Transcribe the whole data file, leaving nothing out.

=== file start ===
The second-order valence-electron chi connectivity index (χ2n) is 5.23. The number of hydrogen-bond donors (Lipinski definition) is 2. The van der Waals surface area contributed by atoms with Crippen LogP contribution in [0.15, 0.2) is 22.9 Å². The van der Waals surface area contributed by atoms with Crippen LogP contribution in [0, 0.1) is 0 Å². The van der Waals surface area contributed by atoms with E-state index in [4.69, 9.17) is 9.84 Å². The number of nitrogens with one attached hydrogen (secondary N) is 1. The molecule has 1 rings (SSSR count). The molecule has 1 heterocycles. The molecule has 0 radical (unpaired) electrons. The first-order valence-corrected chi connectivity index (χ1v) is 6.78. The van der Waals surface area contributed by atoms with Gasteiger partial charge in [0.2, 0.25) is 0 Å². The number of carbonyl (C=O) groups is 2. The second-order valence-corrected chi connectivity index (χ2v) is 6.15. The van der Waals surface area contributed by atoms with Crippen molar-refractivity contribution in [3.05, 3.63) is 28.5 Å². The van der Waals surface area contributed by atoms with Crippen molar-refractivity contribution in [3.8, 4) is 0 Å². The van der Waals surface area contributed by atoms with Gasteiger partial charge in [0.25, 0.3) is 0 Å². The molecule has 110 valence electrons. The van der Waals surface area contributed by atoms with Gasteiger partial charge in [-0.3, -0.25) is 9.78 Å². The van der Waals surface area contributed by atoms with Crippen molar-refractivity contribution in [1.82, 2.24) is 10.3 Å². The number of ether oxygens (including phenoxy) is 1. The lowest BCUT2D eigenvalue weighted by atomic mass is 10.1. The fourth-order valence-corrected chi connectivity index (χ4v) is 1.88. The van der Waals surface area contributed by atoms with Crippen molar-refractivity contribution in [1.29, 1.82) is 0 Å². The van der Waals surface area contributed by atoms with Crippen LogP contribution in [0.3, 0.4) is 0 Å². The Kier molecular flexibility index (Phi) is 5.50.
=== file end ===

The second-order valence-electron chi connectivity index (χ2n) is 5.23. The number of hydrogen-bond donors (Lipinski definition) is 2. The van der Waals surface area contributed by atoms with Crippen LogP contribution in [0.15, 0.2) is 22.9 Å². The van der Waals surface area contributed by atoms with Crippen LogP contribution in [0, 0.1) is 0 Å². The van der Waals surface area contributed by atoms with E-state index in [4.69, 9.17) is 9.84 Å². The number of nitrogens with one attached hydrogen (secondary N) is 1. The molecule has 1 rings (SSSR count). The molecule has 1 heterocycles. The molecule has 0 radical (unpaired) electrons. The first-order valence-corrected chi connectivity index (χ1v) is 6.78. The van der Waals surface area contributed by atoms with Gasteiger partial charge in [0.2, 0.25) is 0 Å². The number of carbonyl (C=O) groups is 2. The second-order valence-corrected chi connectivity index (χ2v) is 6.15. The van der Waals surface area contributed by atoms with Crippen molar-refractivity contribution in [3.05, 3.63) is 28.5 Å². The van der Waals surface area contributed by atoms with Crippen molar-refractivity contribution in [3.8, 4) is 0 Å². The van der Waals surface area contributed by atoms with Gasteiger partial charge in [0.25, 0.3) is 0 Å². The molecule has 110 valence electrons. The van der Waals surface area contributed by atoms with Gasteiger partial charge in [-0.3, -0.25) is 9.78 Å². The van der Waals surface area contributed by atoms with Crippen molar-refractivity contribution in [1.82, 2.24) is 10.3 Å². The number of ether oxygens (including phenoxy) is 1. The lowest BCUT2D eigenvalue weighted by atomic mass is 10.1. The fourth-order valence-corrected chi connectivity index (χ4v) is 1.88. The van der Waals surface area contributed by atoms with Crippen molar-refractivity contribution in [1.29, 1.82) is 0 Å². The van der Waals surface area contributed by atoms with Crippen LogP contribution in [0.3, 0.4) is 0 Å². The Kier molecular flexibility index (Phi) is 5.50.